Treating Low Back Problems
Low back problems occur more often in dogs than in cats. Degeneration of the bone of the low back can result from congenital deformities of the lower lumbar or sacral vertebrae (most commonly in German Shepherds). Low back problems also can be caused by disc problems (found in small and large breeds), infections or traumatic injuries. Arthritic symptoms generally result from these problems as they become chronic. As the arthritis progresses, the discs continue to degenerate. The nerves in the lower back can become pinched causing a disease called Cauda Equina Syndrome (figs. 1 and 2).
Affected animals are usually stiff in the morning and following exercise. Due to the associated pain, they are reluctant to stand on their hind legs, jump up or be patted on the lower back. They often experience lameness in one or both legs and may occasionally yelp out in pain. Some affected animals will lose muscle tone to the tail and will start inexplicably chewing their rump and tail areas. In severe cases, animals will lose control of their bowel and bladder function.
Diagnosis and Treatment
Medical treatment with steroids can lessen these clinical symptoms, however, there are side effects. Also, steroids cannot stop the progressive deterioration and further nerve damage. Surgery is usually the best option in cases of Cauda Equina Syndrome.
Signs such as tail chewing, lameness, pain over the back and incontinence are caused by nerve root pressure that occurs in Cauda Equina Syndrome. Other diseases such as allergies, orthopedic problems, and urinary tract infections can cause similar symptoms. Therefore, it is essential that a good physical examination, appropriate laboratory tests, and radiographic procedures are performed to determine the exact cause of your pet’s difficulty.
Standard radiographs of the lower back can be very useful in assessing the spine for congenital, arthritic, infectious or malalignment diseases. These studies are more accurately performed while your pet is under general anesthesia to allow exact positioning of the spine.
If a definitive cause of the low back problem cannot be seen on regular radiographs, an MRI or CT Scan (or both) may be recommended. These technologies provide a more detailed picture of the low back and include the spinal canal, discs, nerve roots etc. Usually this will pinpoint the cause of the problem and provide the information needed to medically or surgically treat the disease effectively.
Surgery for Cauda Equina Syndrome can be performed after appropriate testing has been conducted. The surgical procedure (laminectomy) opens the vertebrae (spinal canal) to reveal the spinal cord and nerves as they exit the spinal cord. Any bone spurs, ruptured disc, or scar tissue can be cut away to relieve pressure on the spinal cord or nerve roots. If necessary, the openings through which the nerves leave the vertebrae (foramina) can also be widened to eliminate pinching and pressure caused by arthritic spurs in these areas.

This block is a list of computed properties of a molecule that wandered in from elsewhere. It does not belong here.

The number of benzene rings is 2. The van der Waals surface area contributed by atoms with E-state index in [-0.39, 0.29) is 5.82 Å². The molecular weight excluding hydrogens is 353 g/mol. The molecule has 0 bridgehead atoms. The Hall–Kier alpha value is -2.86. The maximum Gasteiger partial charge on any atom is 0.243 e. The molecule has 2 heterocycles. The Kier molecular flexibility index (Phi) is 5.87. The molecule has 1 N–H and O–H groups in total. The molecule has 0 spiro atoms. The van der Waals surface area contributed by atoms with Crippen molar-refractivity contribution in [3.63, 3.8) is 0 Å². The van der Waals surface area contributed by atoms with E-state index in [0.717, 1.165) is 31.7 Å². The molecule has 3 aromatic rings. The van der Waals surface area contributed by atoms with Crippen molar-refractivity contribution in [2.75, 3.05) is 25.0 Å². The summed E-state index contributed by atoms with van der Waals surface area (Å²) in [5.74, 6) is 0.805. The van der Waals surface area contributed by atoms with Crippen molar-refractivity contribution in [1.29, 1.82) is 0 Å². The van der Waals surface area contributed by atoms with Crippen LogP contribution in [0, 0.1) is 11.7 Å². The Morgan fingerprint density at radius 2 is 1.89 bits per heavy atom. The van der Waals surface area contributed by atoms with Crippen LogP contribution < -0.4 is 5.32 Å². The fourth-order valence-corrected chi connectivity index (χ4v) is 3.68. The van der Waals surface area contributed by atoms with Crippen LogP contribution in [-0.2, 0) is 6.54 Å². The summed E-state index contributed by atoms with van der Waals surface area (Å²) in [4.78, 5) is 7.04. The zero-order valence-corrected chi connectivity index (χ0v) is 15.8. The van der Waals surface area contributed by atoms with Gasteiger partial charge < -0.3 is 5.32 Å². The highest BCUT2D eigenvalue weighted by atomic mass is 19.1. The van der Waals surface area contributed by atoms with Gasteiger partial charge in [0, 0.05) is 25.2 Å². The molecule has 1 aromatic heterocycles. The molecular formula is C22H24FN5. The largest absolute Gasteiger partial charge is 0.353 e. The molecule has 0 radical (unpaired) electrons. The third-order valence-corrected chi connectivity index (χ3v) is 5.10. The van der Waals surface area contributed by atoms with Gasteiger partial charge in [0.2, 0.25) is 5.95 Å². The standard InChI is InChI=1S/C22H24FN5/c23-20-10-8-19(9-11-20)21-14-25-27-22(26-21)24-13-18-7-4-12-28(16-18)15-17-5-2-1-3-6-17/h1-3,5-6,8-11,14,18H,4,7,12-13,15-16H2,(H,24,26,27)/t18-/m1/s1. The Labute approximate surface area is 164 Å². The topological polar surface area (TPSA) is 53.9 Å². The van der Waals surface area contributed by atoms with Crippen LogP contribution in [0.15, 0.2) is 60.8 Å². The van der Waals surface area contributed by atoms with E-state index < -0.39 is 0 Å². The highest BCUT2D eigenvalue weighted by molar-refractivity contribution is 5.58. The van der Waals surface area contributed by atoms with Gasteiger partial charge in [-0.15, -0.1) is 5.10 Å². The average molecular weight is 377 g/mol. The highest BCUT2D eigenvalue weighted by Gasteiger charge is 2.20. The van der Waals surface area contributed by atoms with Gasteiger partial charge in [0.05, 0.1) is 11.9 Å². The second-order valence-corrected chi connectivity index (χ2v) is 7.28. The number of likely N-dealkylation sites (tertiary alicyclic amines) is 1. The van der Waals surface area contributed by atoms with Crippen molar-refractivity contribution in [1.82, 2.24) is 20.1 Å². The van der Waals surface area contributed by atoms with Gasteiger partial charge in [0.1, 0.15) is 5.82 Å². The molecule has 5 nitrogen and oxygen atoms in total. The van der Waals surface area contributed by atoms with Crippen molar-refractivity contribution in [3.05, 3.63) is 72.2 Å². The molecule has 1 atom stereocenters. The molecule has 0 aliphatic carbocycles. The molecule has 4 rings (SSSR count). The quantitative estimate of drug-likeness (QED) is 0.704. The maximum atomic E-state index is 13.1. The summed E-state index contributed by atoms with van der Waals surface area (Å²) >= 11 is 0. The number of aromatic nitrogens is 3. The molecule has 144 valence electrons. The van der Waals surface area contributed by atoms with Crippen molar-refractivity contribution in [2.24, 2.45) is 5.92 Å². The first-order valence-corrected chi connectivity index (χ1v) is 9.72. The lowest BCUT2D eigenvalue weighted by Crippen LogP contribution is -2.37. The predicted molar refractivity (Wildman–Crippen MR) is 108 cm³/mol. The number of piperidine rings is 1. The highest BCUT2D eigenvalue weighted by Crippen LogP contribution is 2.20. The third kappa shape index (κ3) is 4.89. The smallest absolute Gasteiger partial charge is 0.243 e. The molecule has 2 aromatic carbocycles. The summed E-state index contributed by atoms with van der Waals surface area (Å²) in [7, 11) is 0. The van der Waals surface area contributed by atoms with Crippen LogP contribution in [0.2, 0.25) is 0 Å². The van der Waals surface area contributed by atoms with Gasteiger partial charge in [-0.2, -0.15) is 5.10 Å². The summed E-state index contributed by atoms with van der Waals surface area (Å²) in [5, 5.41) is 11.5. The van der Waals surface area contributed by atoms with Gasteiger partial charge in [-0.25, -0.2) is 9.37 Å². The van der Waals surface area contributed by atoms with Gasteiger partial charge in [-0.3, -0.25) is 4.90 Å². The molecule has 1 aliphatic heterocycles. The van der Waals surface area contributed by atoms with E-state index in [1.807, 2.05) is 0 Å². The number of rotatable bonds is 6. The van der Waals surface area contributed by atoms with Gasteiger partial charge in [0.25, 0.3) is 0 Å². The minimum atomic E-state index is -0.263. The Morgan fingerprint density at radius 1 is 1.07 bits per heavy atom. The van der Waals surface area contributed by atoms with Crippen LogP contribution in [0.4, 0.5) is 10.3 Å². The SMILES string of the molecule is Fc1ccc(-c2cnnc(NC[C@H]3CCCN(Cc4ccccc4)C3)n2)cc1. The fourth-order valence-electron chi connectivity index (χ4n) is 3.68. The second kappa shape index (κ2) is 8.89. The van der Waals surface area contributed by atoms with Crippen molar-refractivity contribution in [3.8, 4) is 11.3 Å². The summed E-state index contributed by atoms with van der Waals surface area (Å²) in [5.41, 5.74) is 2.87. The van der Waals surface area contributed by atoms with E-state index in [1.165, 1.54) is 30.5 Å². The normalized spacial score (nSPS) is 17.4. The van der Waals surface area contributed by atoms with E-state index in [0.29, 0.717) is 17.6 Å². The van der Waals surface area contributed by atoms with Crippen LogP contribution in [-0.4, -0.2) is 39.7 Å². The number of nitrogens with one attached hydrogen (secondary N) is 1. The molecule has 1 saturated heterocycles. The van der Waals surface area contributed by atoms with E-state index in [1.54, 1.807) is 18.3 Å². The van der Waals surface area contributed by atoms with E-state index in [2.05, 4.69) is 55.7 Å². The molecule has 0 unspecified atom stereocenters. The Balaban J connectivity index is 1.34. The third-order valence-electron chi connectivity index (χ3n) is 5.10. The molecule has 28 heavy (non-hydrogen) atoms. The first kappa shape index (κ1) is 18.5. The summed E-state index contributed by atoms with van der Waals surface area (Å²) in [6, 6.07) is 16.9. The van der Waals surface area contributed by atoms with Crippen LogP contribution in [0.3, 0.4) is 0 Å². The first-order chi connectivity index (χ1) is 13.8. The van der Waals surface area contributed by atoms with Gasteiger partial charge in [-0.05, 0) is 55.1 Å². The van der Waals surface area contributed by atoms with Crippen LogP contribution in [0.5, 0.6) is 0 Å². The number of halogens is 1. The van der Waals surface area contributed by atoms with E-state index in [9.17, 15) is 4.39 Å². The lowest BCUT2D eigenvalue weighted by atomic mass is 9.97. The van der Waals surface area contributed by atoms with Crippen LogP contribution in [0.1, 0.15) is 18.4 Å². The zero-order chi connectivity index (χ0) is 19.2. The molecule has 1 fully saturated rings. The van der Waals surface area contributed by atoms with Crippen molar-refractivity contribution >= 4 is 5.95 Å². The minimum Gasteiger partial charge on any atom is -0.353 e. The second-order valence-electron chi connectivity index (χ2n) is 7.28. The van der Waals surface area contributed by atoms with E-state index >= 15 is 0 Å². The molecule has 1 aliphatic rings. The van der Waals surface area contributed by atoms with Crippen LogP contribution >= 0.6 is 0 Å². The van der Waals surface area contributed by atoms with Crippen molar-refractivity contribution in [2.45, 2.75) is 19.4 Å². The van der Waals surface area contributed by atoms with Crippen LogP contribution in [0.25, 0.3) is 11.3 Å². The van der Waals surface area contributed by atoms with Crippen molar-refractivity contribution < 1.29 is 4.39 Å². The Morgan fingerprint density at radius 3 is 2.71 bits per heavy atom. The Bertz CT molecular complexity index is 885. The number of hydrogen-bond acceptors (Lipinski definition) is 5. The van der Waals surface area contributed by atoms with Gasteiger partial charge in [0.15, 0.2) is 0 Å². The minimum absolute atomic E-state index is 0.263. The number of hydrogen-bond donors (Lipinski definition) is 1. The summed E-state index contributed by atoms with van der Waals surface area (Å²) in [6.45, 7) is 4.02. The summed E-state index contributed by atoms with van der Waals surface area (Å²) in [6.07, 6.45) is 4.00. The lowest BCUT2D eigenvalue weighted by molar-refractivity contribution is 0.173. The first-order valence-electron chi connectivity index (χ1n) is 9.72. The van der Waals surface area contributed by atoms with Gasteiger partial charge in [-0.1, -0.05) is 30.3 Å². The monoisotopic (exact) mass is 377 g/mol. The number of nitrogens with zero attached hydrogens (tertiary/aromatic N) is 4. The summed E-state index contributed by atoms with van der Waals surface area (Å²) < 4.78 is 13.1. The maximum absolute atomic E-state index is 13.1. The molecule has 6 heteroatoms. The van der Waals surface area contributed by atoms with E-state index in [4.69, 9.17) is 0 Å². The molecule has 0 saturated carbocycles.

In some cases, animals experience a temporary set back in their neurologic abilities following surgery. This condition is related to a drop in spinal cord blood pressure, and spinal cord/nerve root manipulation occurring during surgery. If this occurs, you can usually expect your pet to be able to walk and gradually return to its preoperative status within 3-4 weeks.
As your pet gradually improves following successful surgery, the preoperative pain, lameness and incontinence should resolve. Some animals are markedly improved within 4-8 weeks, while others show a slow, gradual improvement over 6 or more months. Although no guarantees can be given with any medical or surgical treatment, most low back problems will respond favorably to proper treatment. The rate of recovery depends, in part, on the age and general health of your pet as well as the length of time the problem has occurred prior to surgery.
Veterinary Surgical Centers can make an accurate prognosis for the success of surgery only after a thorough medical, physical and neurologic examination of your pet. For an evaluation or further information about Cauda Equina Syndrome in pets or other neurological disorders, please call our offices to schedule a consultation appointment.